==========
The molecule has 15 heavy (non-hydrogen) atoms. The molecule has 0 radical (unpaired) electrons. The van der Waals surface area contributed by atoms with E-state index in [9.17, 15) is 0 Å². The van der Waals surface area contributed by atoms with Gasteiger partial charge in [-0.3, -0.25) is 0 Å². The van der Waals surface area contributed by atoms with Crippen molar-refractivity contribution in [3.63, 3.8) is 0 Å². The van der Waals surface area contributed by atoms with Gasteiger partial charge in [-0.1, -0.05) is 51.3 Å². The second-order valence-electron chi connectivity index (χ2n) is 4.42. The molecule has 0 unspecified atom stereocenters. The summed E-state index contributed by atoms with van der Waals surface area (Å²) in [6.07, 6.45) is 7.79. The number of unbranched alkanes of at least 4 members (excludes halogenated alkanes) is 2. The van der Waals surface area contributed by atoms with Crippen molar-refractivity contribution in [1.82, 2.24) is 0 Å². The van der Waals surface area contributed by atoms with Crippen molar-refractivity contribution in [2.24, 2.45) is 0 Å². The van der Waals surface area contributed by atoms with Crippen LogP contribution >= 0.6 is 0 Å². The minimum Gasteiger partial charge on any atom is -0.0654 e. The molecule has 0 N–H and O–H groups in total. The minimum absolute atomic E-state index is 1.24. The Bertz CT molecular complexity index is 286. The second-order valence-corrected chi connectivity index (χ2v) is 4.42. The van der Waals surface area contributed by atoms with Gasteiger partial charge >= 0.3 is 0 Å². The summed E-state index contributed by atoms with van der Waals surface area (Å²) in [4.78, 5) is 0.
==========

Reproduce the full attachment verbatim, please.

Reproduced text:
The molecule has 15 heavy (non-hydrogen) atoms. The molecule has 0 radical (unpaired) electrons. The van der Waals surface area contributed by atoms with E-state index in [9.17, 15) is 0 Å². The van der Waals surface area contributed by atoms with Gasteiger partial charge in [-0.3, -0.25) is 0 Å². The van der Waals surface area contributed by atoms with Crippen molar-refractivity contribution in [3.63, 3.8) is 0 Å². The van der Waals surface area contributed by atoms with Gasteiger partial charge in [-0.1, -0.05) is 51.3 Å². The second-order valence-electron chi connectivity index (χ2n) is 4.42. The molecule has 0 unspecified atom stereocenters. The summed E-state index contributed by atoms with van der Waals surface area (Å²) in [6.07, 6.45) is 7.79. The number of unbranched alkanes of at least 4 members (excludes halogenated alkanes) is 2. The van der Waals surface area contributed by atoms with Crippen molar-refractivity contribution in [1.82, 2.24) is 0 Å². The van der Waals surface area contributed by atoms with Crippen molar-refractivity contribution in [2.24, 2.45) is 0 Å². The van der Waals surface area contributed by atoms with Crippen LogP contribution >= 0.6 is 0 Å². The minimum Gasteiger partial charge on any atom is -0.0654 e. The molecule has 0 N–H and O–H groups in total. The minimum absolute atomic E-state index is 1.24. The Bertz CT molecular complexity index is 286. The second-order valence-corrected chi connectivity index (χ2v) is 4.42. The van der Waals surface area contributed by atoms with Gasteiger partial charge >= 0.3 is 0 Å². The summed E-state index contributed by atoms with van der Waals surface area (Å²) in [4.78, 5) is 0.